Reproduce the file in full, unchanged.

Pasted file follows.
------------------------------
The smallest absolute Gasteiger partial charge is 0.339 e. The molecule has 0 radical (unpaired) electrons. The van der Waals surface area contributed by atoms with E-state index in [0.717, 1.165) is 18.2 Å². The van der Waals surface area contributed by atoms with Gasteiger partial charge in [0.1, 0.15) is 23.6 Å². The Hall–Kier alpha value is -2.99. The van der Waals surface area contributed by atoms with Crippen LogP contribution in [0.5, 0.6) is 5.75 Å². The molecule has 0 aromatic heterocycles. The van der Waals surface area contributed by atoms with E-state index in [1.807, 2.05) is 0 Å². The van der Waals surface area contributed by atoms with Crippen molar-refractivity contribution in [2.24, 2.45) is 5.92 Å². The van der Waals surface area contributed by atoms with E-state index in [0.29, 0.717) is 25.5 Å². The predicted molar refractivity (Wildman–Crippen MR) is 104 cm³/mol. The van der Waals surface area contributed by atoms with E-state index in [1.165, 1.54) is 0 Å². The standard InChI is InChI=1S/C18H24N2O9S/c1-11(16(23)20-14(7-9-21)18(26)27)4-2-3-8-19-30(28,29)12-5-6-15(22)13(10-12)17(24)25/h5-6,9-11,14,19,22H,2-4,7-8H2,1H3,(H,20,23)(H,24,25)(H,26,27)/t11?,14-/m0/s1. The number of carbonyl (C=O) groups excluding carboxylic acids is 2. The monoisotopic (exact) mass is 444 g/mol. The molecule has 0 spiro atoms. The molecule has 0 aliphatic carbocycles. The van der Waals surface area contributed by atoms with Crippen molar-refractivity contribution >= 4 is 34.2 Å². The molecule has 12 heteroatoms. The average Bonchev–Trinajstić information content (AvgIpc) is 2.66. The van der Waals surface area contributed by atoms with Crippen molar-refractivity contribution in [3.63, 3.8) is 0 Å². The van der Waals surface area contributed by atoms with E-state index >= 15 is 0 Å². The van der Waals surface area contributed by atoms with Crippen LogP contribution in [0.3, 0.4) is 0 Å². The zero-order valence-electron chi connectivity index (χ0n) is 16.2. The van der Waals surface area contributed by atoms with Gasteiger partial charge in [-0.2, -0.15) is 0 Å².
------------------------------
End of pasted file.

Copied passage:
The smallest absolute Gasteiger partial charge is 0.339 e. The molecule has 0 radical (unpaired) electrons. The van der Waals surface area contributed by atoms with E-state index in [0.717, 1.165) is 18.2 Å². The van der Waals surface area contributed by atoms with Gasteiger partial charge in [0.1, 0.15) is 23.6 Å². The Hall–Kier alpha value is -2.99. The van der Waals surface area contributed by atoms with Crippen LogP contribution in [0.5, 0.6) is 5.75 Å². The molecule has 0 aromatic heterocycles. The van der Waals surface area contributed by atoms with E-state index in [1.807, 2.05) is 0 Å². The van der Waals surface area contributed by atoms with Crippen molar-refractivity contribution in [2.24, 2.45) is 5.92 Å². The van der Waals surface area contributed by atoms with E-state index in [0.29, 0.717) is 25.5 Å². The predicted molar refractivity (Wildman–Crippen MR) is 104 cm³/mol. The van der Waals surface area contributed by atoms with E-state index in [1.165, 1.54) is 0 Å². The standard InChI is InChI=1S/C18H24N2O9S/c1-11(16(23)20-14(7-9-21)18(26)27)4-2-3-8-19-30(28,29)12-5-6-15(22)13(10-12)17(24)25/h5-6,9-11,14,19,22H,2-4,7-8H2,1H3,(H,20,23)(H,24,25)(H,26,27)/t11?,14-/m0/s1. The number of carbonyl (C=O) groups excluding carboxylic acids is 2. The monoisotopic (exact) mass is 444 g/mol. The molecule has 0 spiro atoms. The molecule has 0 aliphatic carbocycles. The van der Waals surface area contributed by atoms with Crippen molar-refractivity contribution >= 4 is 34.2 Å². The molecule has 12 heteroatoms. The average Bonchev–Trinajstić information content (AvgIpc) is 2.66. The van der Waals surface area contributed by atoms with Crippen molar-refractivity contribution in [3.63, 3.8) is 0 Å². The van der Waals surface area contributed by atoms with E-state index >= 15 is 0 Å². The van der Waals surface area contributed by atoms with Crippen LogP contribution in [0.3, 0.4) is 0 Å². The zero-order valence-electron chi connectivity index (χ0n) is 16.2. The van der Waals surface area contributed by atoms with Gasteiger partial charge in [-0.2, -0.15) is 0 Å².